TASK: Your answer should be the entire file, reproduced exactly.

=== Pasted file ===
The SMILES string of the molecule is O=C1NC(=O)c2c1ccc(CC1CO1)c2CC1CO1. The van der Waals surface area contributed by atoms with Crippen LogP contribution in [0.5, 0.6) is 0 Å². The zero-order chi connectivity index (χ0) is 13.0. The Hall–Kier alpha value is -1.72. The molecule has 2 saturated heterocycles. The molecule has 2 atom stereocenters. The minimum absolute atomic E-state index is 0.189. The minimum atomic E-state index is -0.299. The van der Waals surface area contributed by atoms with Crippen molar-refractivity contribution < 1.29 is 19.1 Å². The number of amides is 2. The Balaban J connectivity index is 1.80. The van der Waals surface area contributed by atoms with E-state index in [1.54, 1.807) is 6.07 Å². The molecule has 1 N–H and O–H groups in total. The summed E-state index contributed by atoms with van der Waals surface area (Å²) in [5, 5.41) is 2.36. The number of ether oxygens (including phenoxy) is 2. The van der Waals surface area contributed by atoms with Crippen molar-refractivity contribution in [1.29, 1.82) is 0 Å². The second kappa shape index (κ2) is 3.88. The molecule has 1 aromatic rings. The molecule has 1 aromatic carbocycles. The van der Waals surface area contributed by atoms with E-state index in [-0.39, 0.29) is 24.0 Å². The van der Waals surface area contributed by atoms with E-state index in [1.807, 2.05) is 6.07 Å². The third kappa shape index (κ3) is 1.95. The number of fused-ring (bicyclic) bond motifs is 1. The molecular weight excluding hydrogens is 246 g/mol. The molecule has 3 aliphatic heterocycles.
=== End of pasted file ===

The SMILES string of the molecule is O=C1NC(=O)c2c1ccc(CC1CO1)c2CC1CO1. The van der Waals surface area contributed by atoms with Crippen LogP contribution in [0.5, 0.6) is 0 Å². The zero-order chi connectivity index (χ0) is 13.0. The Hall–Kier alpha value is -1.72. The molecule has 2 saturated heterocycles. The molecule has 2 atom stereocenters. The minimum absolute atomic E-state index is 0.189. The minimum atomic E-state index is -0.299. The van der Waals surface area contributed by atoms with Crippen molar-refractivity contribution < 1.29 is 19.1 Å². The number of amides is 2. The Balaban J connectivity index is 1.80. The van der Waals surface area contributed by atoms with E-state index in [1.54, 1.807) is 6.07 Å². The molecule has 1 N–H and O–H groups in total. The summed E-state index contributed by atoms with van der Waals surface area (Å²) in [5, 5.41) is 2.36. The number of ether oxygens (including phenoxy) is 2. The van der Waals surface area contributed by atoms with Crippen molar-refractivity contribution in [1.29, 1.82) is 0 Å². The second kappa shape index (κ2) is 3.88. The molecule has 1 aromatic rings. The molecule has 1 aromatic carbocycles. The van der Waals surface area contributed by atoms with E-state index in [-0.39, 0.29) is 24.0 Å². The van der Waals surface area contributed by atoms with E-state index in [1.807, 2.05) is 6.07 Å². The third kappa shape index (κ3) is 1.95. The number of fused-ring (bicyclic) bond motifs is 1. The molecular weight excluding hydrogens is 246 g/mol. The molecule has 3 aliphatic heterocycles.